Lyons Sponsors Campout on the Quad

first_imgLyons Hall will host Campout on the Quad from 8 p.m. tonight until 8 a.m. Saturday, giving students the opportunity to spent a night under the stars for a good cause. Proceeds from the event will be donated to World Vision, a Christian humanitarian organization that will use the money to supply mosquito netting to nations where malaria is a leading cause of death. “I’m looking forward to seeing how people react,” Lyons president Catherine Gillespie said. “This is different than anything I’ve seen on campus.” Gillespie, a sophomore, said the event will feature speakers including Aanuoluwa Adelani, a biology graduate student, who will tell her story of how malaria personally affected her life. Souvik Bhattacharjee, a research assistant professor in biology, will discuss malaria science and research, while Sam Rund, a graduate student in biology, will talk about World Vision and how the proceeds from the event will be used. “The suggested donation of $6 covers the cost of one of the malaria tents given out by World Vision,” Gillespie said. Sophomore Laurel Fischer of Lyons suggested the idea for the event to Lyons Hall Council in April. Fischer said she heard about a similar event at another school and wanted to do something similar at Notre Dame. “We got a lot of positive feedback, so we decided to try to make it a reality,” Gillespie said. World Vision is composed of different sectors, and the money raised from the event will go directly to the End Malaria campaign, which distributes mosquito netting and funds research for testing. “Malaria is one of the leading causes of death for children under five in the developing world, responsible for nearly 2,000 child deaths a day, or one every 40 seconds,” the organization’s website said. “Transmitted by a mosquito, this disease kills an estimated 860,000 people each year. An estimated 85 are children.” Gillespie said World Vision pays for the netting up front, instead of waiting for donations to come through before acting. The donations help pay for charity already underway. Gillespie said the charity was selected because of its Christian humanitarian message. “The event is something anyone can come to — so come by and donate,” Fischer said. “You don’t have to stay overnight if you don’t want to.” There will be events for participants, including a showing of the film “Heavyweights” at midnight, as well as the sale of glow-in-the-dark T-shirts.    “It’s going to a good cause, but you don’t have to feel like you’re getting weighed down by the seriousness of the issue,” Gillespie said. “Come out and have fun.” Fischer said that overall, coordinators of the event want students to come and support the cause in any capacity they can.  “Feel free to come and go as you please,” Fischer said. “It’s very flexible. We just would be happy for people to stop by. We want everyone on campus to stop by.”last_img read more

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Prof. discusses post-grad economy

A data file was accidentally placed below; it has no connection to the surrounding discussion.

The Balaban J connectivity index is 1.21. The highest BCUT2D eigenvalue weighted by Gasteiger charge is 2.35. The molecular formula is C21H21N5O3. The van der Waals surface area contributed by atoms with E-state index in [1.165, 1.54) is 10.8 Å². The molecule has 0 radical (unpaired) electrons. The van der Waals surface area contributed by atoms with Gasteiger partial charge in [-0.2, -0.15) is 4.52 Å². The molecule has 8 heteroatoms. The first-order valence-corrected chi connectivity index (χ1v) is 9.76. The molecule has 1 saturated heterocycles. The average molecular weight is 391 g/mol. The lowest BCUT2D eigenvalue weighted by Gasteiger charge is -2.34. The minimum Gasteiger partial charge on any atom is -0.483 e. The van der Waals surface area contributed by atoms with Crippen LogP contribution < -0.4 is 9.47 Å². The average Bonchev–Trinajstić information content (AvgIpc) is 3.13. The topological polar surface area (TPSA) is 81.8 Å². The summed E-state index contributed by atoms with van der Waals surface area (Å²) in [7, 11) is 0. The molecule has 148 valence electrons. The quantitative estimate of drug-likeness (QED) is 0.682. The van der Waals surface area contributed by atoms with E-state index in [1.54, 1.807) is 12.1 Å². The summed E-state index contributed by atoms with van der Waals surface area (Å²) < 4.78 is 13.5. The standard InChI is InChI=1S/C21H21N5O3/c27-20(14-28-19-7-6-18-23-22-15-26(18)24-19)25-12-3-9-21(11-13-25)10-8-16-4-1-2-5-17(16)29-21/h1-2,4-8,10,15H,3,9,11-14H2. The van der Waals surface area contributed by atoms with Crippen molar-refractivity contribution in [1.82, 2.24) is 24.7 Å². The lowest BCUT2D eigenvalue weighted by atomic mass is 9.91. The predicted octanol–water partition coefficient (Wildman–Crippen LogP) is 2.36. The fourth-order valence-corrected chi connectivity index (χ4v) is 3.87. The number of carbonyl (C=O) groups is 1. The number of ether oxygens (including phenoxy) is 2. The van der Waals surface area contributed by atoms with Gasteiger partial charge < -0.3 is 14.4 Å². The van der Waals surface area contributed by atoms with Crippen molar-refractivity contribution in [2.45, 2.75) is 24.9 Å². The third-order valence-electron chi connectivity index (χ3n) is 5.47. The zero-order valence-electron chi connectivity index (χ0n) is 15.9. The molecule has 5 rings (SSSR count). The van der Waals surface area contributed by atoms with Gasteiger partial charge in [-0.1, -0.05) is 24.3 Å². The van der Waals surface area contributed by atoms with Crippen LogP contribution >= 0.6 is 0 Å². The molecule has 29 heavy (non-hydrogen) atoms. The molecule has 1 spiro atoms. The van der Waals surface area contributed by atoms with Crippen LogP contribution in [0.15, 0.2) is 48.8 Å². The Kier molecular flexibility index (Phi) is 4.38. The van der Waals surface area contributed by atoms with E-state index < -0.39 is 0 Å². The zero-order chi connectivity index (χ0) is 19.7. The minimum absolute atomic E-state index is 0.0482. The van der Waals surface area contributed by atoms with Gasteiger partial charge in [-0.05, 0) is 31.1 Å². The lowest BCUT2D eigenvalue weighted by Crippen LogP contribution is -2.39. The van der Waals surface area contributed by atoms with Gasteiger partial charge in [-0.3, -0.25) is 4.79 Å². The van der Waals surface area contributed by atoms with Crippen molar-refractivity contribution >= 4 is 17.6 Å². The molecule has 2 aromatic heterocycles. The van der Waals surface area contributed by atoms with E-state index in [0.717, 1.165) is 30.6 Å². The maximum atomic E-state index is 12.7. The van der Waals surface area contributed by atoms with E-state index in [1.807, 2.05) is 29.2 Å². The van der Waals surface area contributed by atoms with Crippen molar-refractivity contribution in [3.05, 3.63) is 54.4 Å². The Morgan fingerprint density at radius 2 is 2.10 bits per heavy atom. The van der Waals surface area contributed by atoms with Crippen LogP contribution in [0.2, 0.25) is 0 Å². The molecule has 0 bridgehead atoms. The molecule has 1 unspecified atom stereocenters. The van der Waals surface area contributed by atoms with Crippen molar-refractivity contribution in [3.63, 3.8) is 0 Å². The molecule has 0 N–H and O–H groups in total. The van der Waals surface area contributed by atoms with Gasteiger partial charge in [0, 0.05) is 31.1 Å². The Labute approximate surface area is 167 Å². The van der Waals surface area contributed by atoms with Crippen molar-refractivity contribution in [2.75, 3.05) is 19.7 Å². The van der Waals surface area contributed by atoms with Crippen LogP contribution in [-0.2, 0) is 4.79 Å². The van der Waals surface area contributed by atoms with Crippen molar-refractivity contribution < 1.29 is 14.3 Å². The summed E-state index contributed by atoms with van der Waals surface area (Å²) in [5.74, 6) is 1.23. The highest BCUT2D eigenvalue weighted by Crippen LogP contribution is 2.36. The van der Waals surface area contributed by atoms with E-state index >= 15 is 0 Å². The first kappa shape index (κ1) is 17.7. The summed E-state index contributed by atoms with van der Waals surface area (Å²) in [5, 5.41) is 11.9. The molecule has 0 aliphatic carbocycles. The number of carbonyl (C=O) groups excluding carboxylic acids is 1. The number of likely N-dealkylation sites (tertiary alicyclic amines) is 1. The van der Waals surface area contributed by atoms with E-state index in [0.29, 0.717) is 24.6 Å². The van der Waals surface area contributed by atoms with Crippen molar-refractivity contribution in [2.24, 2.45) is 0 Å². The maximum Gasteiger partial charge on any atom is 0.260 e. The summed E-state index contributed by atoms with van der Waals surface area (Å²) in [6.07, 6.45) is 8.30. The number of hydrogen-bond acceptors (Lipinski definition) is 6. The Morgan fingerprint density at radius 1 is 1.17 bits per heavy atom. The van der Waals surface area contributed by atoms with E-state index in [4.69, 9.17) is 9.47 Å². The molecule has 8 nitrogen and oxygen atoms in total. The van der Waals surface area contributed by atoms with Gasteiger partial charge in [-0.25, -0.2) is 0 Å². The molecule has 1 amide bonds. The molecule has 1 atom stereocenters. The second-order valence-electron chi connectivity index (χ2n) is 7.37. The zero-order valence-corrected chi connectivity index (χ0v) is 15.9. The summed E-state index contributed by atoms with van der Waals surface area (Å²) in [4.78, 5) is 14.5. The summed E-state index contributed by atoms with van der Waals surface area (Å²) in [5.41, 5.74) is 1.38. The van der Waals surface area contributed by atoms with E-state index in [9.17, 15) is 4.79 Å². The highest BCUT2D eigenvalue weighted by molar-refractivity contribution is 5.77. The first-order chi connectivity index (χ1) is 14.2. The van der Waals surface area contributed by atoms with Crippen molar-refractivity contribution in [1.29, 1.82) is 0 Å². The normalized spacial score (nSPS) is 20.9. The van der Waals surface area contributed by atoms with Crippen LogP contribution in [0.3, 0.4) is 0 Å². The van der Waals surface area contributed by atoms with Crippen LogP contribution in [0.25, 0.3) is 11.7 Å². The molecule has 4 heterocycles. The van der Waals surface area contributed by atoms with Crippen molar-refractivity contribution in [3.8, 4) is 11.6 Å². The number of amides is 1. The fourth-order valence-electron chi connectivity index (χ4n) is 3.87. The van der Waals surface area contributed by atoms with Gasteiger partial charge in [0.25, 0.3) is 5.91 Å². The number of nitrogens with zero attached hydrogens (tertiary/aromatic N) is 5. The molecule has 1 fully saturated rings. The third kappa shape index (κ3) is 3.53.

first_img “Companies try really hard to keep pay scales secret from workers,” Wozniak said. “It does happen within companies that people who enter [the company] at different times have similar jobs but are earning different things.” She said that sometimes, those entering the job force compare their salaries to a sibling’s who started a job a few years earlier. She said to remember not to take salary levels personally. “The scarring effect takes about five to 10 years to overcome, but with this economic situation, it could take a bit longer,” Wozniak said.  “In fact, I think it will take longer.”  “Markets may improve dramatically in a few years, but they may not,” she said. “Even if they do, students who seek to avoid market conditions by staying in school longer will miss out on several years of earnings and advancement, and they will face stiffer competition for graduate school slots and post-graduate school jobs.” “I think it’s important for workers who started in a downturn to continually look for ways to catch up, especially after the economy improves,” she said. “Think more about changing jobs, moving to a new location, or asking for a raise or promotion.” Wozniak said this discrepancy in earnings takes time to overcome.  In addition, it is costly for these workers to adjust to their situation by going back to school, getting a higher degree or switching jobs, Wozniak said.  Wozniak found that the scarring effect was widespread, and moved across different demographic groups.   Research by Abigail Wozniak, Notre Dame assistant professor of economics, determined those who enter the work force during a bad economy will receive lower wages than those who enter during an economic boom, and this negative impact can last up to 10 years. Wozniak said there is a correlation between the state of the economy and job wages. She said higher wages of those who enter the job world during an economic boom stick with them, and lower wages of those who begin their job during a downturn stick with them as well.  The scarring effect is worse for college graduates than it is for high school graduates, Wozniak, said, “probably because they transition from jobs in more of a progression.”center_img College graduates assume they will enter a career and then build that career over the years. Therefore, these workers are likely to stay on a certain job trajectory, making it difficult to overcome the disadvantage they started with.  “The scarring effect is the idea that the conditions you have when you start working will affect your future [occupational achievement],” she said.  She concluded it impacts college graduates, high school graduates, college dropouts or those with two-year degrees, as well as high school dropouts.  “There’s a perception in the U.S. that what you earn exactly [corresponds] to how good you are,” she said. “Students and others as well should recognize that earnings are not driven entirely by individual productivity or ability. A very large component is luck.  It would be wrong to believe you are earning say 10 percent less than a friend or colleague did when she started just because you are not as qualified.” Wozniak also said that firms are not adjusting perfectly to economic changes. Wozniak said it is unclear whether getting a graduate degree and hoping to enter the job market during better economic times will be beneficial to students.  Job change is a major way in which one can overcome the scarring effect, Wozniak said. It is easier for those without a college degree to switch jobs and quickly overcome this negative impact, because they are not as reluctant to start over in a new job.   “My estimates suggest that workers lose six percent of wages for every two additional percentage points of unemployment above the average,” she said. “We’re currently about four percentage points above average, so wages for this year’s graduates will be roughly 12 percent below that of similar graduates from four years ago.” In her research, which will be published in the Journal of Human Resources this fall, Wozniak looked at almost 30 years of data of people entering the labor market. She used census data from 1980, 1990, and 2000, looking at workers five to eight years after they entered the labor force.last_img read more